On August 29, 1942, we were loaded into train boxcars, given a loaf of bread, some water, and a bucket for a latrine. It was crowded, hot, and not very comfortable. You could not lie down. There was a small window with barbed wire, in each end of the car. We were four days in it, through France, Belgium, part of Holland, through the Ruhr valley to Stalag VIIIB, Lamsdorf, near Breslau, Germany between Poland and Czechoslovakia. Through Belgium, people tried to give us food, but were, again, chased away. On the side of our train they had written, "The Second Front".

We marched into Stalag VIIIB, and put on a bit of a show for the Germans. There was a huge Swastika flying over the camp. This camp was British, and home base for about 25,000 P.O.W.'s. The Brits cheered us as we marched through the gates. A lot of fellows had dysentery when we arrived. It was tough for some time, but we survived. The Brits were good to us, and made life bearable. I'll never forget the cup of tea they gave us, on our arrival. It was like "Manna from heaven". This was from their own parcels, and was real tea.

We had arrived there on September 3, 1942. Our N.C.O.'s got us organized, and we settled in. One day, after we had been in camp for some time, German troops marched into our compound. They set up machine guns, put us into groups of twenty, and marched us into the huts. We thought that they were going to shoot us, but instead, tied our wrists with Red Cross rope. Later that night, they got us up, and untied our hands.

After that, we were tied up from 8:00 a.m. to 8:00 p.m. everyday for the next two months. We were then chained up for the next year. If you got caught with your chains off, you were punished by having to stand with your boots and nose against the wall for two hours. (Our people found a way to open the chain locks; a key from a sardine can). The reason given for this was that they had found the remains of some of their captured troops with their hands tied. They were killed, with some of our boys, on boats that were sunk by German fire.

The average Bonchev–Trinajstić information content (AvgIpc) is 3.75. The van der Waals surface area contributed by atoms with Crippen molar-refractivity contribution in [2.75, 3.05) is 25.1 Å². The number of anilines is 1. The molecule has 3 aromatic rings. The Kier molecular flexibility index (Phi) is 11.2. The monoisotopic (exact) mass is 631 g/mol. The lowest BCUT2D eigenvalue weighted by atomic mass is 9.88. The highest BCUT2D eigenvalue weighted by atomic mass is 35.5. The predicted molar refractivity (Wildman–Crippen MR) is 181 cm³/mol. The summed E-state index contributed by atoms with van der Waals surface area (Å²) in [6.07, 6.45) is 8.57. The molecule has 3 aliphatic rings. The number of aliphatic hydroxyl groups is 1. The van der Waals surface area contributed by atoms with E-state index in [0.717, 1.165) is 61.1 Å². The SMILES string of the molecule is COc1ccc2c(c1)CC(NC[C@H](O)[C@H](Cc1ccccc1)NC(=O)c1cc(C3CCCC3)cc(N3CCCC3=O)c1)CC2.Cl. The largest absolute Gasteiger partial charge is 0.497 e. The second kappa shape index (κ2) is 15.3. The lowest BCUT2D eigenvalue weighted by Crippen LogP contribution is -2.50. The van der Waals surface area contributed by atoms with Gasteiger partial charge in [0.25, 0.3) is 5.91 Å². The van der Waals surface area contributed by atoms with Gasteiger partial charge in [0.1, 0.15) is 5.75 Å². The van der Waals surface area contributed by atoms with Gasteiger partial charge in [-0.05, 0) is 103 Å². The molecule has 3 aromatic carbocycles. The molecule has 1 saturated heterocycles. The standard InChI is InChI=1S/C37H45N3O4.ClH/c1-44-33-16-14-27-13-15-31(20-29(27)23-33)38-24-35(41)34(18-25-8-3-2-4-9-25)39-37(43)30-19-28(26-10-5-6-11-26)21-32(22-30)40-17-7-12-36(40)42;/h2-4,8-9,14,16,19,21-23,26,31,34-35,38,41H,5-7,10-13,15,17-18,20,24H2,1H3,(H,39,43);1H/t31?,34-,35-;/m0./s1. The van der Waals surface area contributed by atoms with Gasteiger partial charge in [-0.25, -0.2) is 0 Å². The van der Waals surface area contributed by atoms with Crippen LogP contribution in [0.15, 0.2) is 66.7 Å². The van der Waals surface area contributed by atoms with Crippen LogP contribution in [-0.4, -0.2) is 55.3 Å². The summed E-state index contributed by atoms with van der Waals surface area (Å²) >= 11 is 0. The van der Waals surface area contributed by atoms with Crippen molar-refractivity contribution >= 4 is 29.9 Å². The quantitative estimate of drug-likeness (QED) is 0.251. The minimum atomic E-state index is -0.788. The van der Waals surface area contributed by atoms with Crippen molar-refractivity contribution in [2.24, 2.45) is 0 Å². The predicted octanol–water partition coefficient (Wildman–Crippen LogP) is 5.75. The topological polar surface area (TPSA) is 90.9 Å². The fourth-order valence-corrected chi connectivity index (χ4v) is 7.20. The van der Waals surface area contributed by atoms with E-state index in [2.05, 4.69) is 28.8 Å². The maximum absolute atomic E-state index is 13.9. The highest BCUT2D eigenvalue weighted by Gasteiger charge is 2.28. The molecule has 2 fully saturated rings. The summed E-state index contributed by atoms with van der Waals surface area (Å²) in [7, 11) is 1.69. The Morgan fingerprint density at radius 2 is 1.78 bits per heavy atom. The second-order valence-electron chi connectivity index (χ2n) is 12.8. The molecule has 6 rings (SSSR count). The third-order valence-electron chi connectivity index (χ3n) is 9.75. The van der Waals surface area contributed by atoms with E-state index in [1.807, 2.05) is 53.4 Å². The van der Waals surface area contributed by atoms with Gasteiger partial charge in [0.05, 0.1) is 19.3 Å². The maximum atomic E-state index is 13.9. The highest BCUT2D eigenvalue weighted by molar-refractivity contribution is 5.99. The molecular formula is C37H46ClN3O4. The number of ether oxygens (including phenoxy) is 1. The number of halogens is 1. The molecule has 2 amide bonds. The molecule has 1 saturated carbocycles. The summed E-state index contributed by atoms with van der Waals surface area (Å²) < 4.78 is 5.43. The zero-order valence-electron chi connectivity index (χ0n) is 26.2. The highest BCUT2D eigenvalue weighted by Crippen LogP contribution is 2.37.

We weren't sent out on work parties at this camp. This was a British camp. There were British, New Zealand, Australian, South African, Indian, Palestinian and of course Canadian troops at this camp. There was lots of talented people in these camps; artists, musicians, actors, tailors, who made clothes, (and uniforms for escapees) and reputedly, forgers and thieves; a lot of ingenious people.

Our German rations consisted of black bread, potatoes, turnip, bed board soup, fish cakes, very little meat, ersatz jam, so called tea (mint), and coffee made out of chicory and roasted barley. We got Red Cross parcels sometimes, but you couldn't depend on them. We had some hungry times.

Our compound had four long buildings with an "A" and "B" end, with about 140 prisoners in each end. Washing facilities, which looked like horse troughs, were in the middle of each building. In each building were bunks, a stove, tables and benches. On the bunks were bed boards with a palliasse (straw mattresses). We got one blanket each.

The camp was surrounded by a high double wire fence, with barbed wire in the middle. There were guard boxes all around the camp. There was a low warning wire inside the fence. If you touched that wire, the guards would shoot you. In the camp, there was a hospital, jail, fire department, cookhouses, bakeshop, soup kitchens, showers, and gardens, outhouses, and lots of roads. All were looked after by P.O.W.'s, except the jail, hospital and administration. Each compound was separate, and locked, sometimes opened, but not very often.

There were fields for sports, but they were not always available. We got sporting goods from the Red Cross. In the equipment, were hidden maps and compasses, which were used by the escape committee, for the escapees. They said that there were approximately 10,000 prisoners on the loose from all the camps. Two tunnels were dug in our compound, but the first one was discovered. The second one was successful. About 40 people escaped and most were caught, but we heard a couple made it to Sweden. The German Commandant was quite impressed. The tunnel was very exclusive, and only people with the proper credentials could use it. All hell broke loose when they found that people were missing.

The tunnels were dug by our Canadian engineers. They rigged up lights, and blowers, to pump air into the tunnel. A lot of work and time was put into these projects.